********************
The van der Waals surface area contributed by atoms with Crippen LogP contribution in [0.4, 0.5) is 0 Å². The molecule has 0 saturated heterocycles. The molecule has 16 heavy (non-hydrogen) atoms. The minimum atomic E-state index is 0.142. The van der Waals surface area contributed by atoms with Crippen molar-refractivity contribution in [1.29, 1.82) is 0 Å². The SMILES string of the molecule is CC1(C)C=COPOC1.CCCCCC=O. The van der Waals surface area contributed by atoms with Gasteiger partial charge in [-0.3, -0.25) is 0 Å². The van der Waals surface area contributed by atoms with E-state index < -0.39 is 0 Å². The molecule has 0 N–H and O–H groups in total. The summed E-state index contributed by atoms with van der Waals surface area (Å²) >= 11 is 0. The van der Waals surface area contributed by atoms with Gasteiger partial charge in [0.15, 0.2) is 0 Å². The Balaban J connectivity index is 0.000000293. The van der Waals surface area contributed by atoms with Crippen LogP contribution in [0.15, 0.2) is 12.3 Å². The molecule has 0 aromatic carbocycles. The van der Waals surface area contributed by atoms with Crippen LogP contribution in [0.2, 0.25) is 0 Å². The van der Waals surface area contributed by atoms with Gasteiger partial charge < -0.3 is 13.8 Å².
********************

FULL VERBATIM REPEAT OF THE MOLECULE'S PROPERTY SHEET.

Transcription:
The van der Waals surface area contributed by atoms with Crippen LogP contribution in [0.4, 0.5) is 0 Å². The molecule has 0 saturated heterocycles. The molecule has 16 heavy (non-hydrogen) atoms. The minimum atomic E-state index is 0.142. The van der Waals surface area contributed by atoms with Crippen molar-refractivity contribution in [1.29, 1.82) is 0 Å². The SMILES string of the molecule is CC1(C)C=COPOC1.CCCCCC=O. The van der Waals surface area contributed by atoms with Gasteiger partial charge in [-0.3, -0.25) is 0 Å². The van der Waals surface area contributed by atoms with E-state index < -0.39 is 0 Å². The molecule has 0 N–H and O–H groups in total. The summed E-state index contributed by atoms with van der Waals surface area (Å²) >= 11 is 0. The van der Waals surface area contributed by atoms with Gasteiger partial charge in [0.15, 0.2) is 0 Å². The Balaban J connectivity index is 0.000000293. The van der Waals surface area contributed by atoms with Crippen LogP contribution in [0.15, 0.2) is 12.3 Å². The molecule has 0 aromatic carbocycles. The van der Waals surface area contributed by atoms with Crippen LogP contribution in [0.2, 0.25) is 0 Å². The van der Waals surface area contributed by atoms with Gasteiger partial charge < -0.3 is 13.8 Å².